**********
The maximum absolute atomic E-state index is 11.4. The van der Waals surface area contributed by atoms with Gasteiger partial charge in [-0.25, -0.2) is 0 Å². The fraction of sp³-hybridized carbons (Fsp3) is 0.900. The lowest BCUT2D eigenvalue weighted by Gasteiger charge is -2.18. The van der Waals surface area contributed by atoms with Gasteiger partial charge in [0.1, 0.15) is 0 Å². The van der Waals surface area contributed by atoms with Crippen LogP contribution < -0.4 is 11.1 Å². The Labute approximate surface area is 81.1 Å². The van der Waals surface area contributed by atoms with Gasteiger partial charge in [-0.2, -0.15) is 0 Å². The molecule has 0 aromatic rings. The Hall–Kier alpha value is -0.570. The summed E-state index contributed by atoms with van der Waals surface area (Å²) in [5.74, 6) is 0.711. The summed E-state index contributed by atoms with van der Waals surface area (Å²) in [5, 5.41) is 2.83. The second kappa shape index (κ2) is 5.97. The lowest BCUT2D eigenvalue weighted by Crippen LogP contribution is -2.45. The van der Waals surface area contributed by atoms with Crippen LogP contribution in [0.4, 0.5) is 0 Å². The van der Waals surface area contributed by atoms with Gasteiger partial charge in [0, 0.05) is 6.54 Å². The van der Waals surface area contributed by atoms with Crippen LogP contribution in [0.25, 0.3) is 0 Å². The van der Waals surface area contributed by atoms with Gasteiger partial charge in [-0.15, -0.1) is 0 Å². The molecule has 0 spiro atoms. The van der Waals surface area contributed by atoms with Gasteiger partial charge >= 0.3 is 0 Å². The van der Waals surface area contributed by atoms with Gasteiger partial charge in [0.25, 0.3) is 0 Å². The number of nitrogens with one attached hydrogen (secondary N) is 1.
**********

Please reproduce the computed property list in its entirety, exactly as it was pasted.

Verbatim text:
The maximum absolute atomic E-state index is 11.4. The van der Waals surface area contributed by atoms with Gasteiger partial charge in [-0.25, -0.2) is 0 Å². The fraction of sp³-hybridized carbons (Fsp3) is 0.900. The lowest BCUT2D eigenvalue weighted by Gasteiger charge is -2.18. The van der Waals surface area contributed by atoms with Gasteiger partial charge in [0.1, 0.15) is 0 Å². The van der Waals surface area contributed by atoms with Crippen LogP contribution < -0.4 is 11.1 Å². The Labute approximate surface area is 81.1 Å². The van der Waals surface area contributed by atoms with Gasteiger partial charge in [-0.2, -0.15) is 0 Å². The molecule has 0 aromatic rings. The Hall–Kier alpha value is -0.570. The summed E-state index contributed by atoms with van der Waals surface area (Å²) in [5.74, 6) is 0.711. The summed E-state index contributed by atoms with van der Waals surface area (Å²) in [5, 5.41) is 2.83. The second kappa shape index (κ2) is 5.97. The lowest BCUT2D eigenvalue weighted by Crippen LogP contribution is -2.45. The van der Waals surface area contributed by atoms with Crippen LogP contribution in [0.4, 0.5) is 0 Å². The van der Waals surface area contributed by atoms with Gasteiger partial charge in [0, 0.05) is 6.54 Å². The van der Waals surface area contributed by atoms with Crippen LogP contribution in [0.25, 0.3) is 0 Å². The van der Waals surface area contributed by atoms with Gasteiger partial charge in [-0.15, -0.1) is 0 Å². The molecule has 0 spiro atoms. The van der Waals surface area contributed by atoms with Gasteiger partial charge >= 0.3 is 0 Å². The van der Waals surface area contributed by atoms with Gasteiger partial charge in [0.25, 0.3) is 0 Å². The number of nitrogens with one attached hydrogen (secondary N) is 1.